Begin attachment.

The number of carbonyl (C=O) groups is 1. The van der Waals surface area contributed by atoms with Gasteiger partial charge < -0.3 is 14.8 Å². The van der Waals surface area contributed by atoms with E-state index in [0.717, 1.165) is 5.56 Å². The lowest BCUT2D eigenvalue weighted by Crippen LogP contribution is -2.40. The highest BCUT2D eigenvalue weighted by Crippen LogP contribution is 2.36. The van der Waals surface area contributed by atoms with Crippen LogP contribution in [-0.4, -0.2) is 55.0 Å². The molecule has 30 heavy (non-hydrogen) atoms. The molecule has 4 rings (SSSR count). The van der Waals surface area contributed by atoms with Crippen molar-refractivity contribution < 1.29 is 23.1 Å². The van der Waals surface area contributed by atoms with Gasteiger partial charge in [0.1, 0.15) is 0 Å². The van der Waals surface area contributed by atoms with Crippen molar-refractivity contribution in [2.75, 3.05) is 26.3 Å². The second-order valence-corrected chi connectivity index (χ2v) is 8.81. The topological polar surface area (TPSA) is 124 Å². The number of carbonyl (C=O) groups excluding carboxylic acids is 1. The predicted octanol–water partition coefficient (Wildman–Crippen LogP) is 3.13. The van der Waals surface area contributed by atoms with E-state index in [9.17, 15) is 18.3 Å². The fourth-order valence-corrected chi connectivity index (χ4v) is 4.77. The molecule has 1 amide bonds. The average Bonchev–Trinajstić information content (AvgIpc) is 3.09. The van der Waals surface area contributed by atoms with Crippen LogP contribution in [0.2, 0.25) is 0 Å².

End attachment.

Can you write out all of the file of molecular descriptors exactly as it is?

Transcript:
The number of carbonyl (C=O) groups is 1. The van der Waals surface area contributed by atoms with Gasteiger partial charge < -0.3 is 14.8 Å². The van der Waals surface area contributed by atoms with E-state index in [0.717, 1.165) is 5.56 Å². The lowest BCUT2D eigenvalue weighted by Crippen LogP contribution is -2.40. The highest BCUT2D eigenvalue weighted by Crippen LogP contribution is 2.36. The van der Waals surface area contributed by atoms with Crippen LogP contribution in [-0.4, -0.2) is 55.0 Å². The molecule has 30 heavy (non-hydrogen) atoms. The molecule has 4 rings (SSSR count). The van der Waals surface area contributed by atoms with Crippen molar-refractivity contribution < 1.29 is 23.1 Å². The van der Waals surface area contributed by atoms with Gasteiger partial charge in [0.1, 0.15) is 0 Å². The van der Waals surface area contributed by atoms with Crippen molar-refractivity contribution in [2.75, 3.05) is 26.3 Å². The second-order valence-corrected chi connectivity index (χ2v) is 8.81. The topological polar surface area (TPSA) is 124 Å². The number of carbonyl (C=O) groups excluding carboxylic acids is 1. The predicted octanol–water partition coefficient (Wildman–Crippen LogP) is 3.13. The van der Waals surface area contributed by atoms with E-state index in [9.17, 15) is 18.3 Å². The fourth-order valence-corrected chi connectivity index (χ4v) is 4.77. The molecule has 1 amide bonds. The average Bonchev–Trinajstić information content (AvgIpc) is 3.09. The van der Waals surface area contributed by atoms with Crippen LogP contribution in [0.2, 0.25) is 0 Å².